“The same rules apply online as offline,” Humphrey added. “Anything racist, anything discriminatory, or slagging off their employer or other people would be against our values.”

While most employers examine only the social media feeds that are readily available to them, it’s not unheard-of for recruiters to circumvent privacy settings, said Gordon. “There are ways of viewing even private profiles. The most savvy people can uncover plenty of information about what you are doing and saying and all of your photos.”

But this kind of behaviour has clear legal ramifications, said Sumroy. “If you are hacking into social media sites or using other covert means to find out information that someone has made a conscious decision not to be publicly available, then you are definitely on the wrong side of the line.”

Even snooping within the parameters of the law could still hurt a company’s reputation, he added. “It has to be legal but also moral and ethical. For me, it’s a smell test. If it came out in the press you were doing that, would it be OK? Does it smell bad? Would it be bad PR for your company?”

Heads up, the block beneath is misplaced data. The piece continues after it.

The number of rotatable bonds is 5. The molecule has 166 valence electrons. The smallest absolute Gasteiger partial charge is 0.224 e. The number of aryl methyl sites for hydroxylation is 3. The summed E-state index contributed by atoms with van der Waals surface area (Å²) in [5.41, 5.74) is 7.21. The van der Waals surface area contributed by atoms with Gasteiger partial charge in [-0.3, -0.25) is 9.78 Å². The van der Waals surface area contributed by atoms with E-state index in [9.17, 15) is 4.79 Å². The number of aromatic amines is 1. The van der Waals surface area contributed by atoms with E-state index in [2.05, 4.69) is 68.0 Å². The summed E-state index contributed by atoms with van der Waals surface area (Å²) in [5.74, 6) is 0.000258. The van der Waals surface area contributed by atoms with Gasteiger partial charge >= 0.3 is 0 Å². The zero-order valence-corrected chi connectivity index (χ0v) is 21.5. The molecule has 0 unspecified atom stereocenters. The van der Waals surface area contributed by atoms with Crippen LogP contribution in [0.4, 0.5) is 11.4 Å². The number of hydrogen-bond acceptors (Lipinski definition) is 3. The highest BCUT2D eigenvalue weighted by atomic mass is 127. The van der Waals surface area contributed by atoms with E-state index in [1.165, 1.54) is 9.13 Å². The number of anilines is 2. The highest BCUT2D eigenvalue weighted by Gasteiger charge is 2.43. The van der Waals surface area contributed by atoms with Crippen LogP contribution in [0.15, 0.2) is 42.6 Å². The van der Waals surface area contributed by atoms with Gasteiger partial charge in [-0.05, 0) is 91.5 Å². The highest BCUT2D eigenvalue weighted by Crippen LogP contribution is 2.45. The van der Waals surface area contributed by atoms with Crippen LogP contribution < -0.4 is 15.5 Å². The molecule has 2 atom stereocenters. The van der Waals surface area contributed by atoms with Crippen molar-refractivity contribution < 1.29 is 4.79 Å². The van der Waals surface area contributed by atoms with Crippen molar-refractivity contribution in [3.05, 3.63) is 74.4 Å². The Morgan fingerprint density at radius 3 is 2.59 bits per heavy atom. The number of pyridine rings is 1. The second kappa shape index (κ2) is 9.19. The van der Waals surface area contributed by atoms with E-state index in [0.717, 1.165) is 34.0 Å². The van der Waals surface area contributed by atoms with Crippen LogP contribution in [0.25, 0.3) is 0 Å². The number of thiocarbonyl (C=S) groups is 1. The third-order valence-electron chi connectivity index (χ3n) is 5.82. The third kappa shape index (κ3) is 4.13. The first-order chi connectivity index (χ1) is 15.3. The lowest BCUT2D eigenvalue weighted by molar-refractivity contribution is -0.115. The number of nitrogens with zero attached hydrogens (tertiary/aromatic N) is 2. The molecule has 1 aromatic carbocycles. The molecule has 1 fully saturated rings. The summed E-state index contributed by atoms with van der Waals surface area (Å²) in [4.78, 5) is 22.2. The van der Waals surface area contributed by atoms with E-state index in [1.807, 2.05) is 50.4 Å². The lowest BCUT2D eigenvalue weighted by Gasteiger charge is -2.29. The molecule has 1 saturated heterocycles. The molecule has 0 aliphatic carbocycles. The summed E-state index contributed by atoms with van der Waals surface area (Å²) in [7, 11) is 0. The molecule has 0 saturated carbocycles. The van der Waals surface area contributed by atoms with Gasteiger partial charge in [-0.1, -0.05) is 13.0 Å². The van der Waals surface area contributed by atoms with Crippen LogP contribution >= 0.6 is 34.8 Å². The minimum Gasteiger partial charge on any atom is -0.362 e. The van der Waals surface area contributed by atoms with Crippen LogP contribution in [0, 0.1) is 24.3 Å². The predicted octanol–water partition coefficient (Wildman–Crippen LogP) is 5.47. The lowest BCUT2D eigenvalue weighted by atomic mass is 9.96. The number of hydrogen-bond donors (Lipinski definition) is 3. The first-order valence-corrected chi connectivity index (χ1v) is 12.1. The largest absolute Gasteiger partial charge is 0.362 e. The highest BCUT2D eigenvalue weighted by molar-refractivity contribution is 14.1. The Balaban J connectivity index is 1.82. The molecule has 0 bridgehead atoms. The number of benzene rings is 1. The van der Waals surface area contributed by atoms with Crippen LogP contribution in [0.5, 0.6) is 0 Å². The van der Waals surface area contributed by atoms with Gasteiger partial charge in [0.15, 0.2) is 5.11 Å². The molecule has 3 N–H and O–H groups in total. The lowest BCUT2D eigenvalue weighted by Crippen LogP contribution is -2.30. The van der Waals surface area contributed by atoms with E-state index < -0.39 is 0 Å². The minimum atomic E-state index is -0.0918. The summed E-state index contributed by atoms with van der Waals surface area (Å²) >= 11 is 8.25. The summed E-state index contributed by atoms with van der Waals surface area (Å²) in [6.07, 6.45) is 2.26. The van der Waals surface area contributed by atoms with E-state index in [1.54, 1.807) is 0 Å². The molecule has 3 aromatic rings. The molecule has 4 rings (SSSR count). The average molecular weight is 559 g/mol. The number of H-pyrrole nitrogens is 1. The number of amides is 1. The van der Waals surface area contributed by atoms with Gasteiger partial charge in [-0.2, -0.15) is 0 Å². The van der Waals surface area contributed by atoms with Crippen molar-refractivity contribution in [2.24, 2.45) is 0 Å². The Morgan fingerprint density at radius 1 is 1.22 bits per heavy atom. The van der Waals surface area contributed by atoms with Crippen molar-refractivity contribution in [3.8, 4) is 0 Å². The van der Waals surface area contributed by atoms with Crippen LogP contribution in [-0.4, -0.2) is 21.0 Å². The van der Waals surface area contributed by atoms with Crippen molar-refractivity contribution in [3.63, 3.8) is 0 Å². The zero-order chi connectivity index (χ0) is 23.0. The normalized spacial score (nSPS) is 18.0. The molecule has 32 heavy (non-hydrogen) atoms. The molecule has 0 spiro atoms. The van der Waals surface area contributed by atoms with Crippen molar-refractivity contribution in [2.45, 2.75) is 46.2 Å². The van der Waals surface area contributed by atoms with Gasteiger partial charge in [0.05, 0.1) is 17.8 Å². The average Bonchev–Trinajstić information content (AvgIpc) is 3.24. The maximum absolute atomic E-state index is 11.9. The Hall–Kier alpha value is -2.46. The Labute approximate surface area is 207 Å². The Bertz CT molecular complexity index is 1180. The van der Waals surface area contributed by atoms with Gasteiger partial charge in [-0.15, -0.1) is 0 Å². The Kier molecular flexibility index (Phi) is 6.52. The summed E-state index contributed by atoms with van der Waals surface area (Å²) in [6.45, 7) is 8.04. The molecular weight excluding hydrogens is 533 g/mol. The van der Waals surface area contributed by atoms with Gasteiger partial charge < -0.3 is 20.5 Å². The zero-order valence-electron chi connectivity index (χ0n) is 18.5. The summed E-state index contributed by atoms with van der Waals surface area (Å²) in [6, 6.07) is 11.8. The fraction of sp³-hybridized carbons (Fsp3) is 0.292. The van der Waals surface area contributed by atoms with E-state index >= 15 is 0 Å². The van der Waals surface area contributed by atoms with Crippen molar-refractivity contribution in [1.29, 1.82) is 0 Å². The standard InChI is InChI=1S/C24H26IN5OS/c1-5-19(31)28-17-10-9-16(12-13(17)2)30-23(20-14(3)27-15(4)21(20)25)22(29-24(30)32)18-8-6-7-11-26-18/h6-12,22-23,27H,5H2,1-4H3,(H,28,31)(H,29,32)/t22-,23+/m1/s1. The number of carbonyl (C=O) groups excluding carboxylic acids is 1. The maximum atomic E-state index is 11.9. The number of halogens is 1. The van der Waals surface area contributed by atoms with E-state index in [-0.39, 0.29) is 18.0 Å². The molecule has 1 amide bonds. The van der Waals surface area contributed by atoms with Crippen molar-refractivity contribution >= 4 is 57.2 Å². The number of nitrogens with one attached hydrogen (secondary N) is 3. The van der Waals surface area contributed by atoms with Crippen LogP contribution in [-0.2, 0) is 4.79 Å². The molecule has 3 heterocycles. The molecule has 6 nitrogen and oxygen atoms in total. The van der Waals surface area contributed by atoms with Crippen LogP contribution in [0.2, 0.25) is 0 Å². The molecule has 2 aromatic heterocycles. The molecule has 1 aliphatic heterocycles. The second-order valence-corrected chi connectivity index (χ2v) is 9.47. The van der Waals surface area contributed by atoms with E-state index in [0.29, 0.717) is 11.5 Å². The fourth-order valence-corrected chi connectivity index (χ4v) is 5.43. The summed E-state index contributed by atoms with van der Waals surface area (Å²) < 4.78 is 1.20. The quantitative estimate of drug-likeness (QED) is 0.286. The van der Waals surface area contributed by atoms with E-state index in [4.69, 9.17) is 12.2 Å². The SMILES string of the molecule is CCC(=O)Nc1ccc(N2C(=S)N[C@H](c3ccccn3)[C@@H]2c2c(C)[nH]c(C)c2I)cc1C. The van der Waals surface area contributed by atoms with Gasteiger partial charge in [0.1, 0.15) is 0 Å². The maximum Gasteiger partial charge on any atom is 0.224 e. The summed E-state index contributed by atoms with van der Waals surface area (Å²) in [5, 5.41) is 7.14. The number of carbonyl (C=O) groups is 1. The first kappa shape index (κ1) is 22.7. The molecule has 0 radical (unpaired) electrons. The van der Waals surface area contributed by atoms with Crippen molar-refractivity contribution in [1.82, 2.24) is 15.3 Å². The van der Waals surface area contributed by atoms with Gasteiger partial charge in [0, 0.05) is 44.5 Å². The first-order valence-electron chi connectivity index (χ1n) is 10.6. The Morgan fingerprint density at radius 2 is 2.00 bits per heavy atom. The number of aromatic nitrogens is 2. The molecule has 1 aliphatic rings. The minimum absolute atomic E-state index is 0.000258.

It’s for reasons like these that some companies steer away completely from using social-media channels to vet job applicants. “Because of the ethics involved, we just won’t do it,” said Nicola Dennes, head of indirect tax recruitment at the professional services company KPMG.

“We employ professional people, and their social life is their social life. We look at it in a black and white way: if you’re applying for a role, we take it that you are who you say you are.”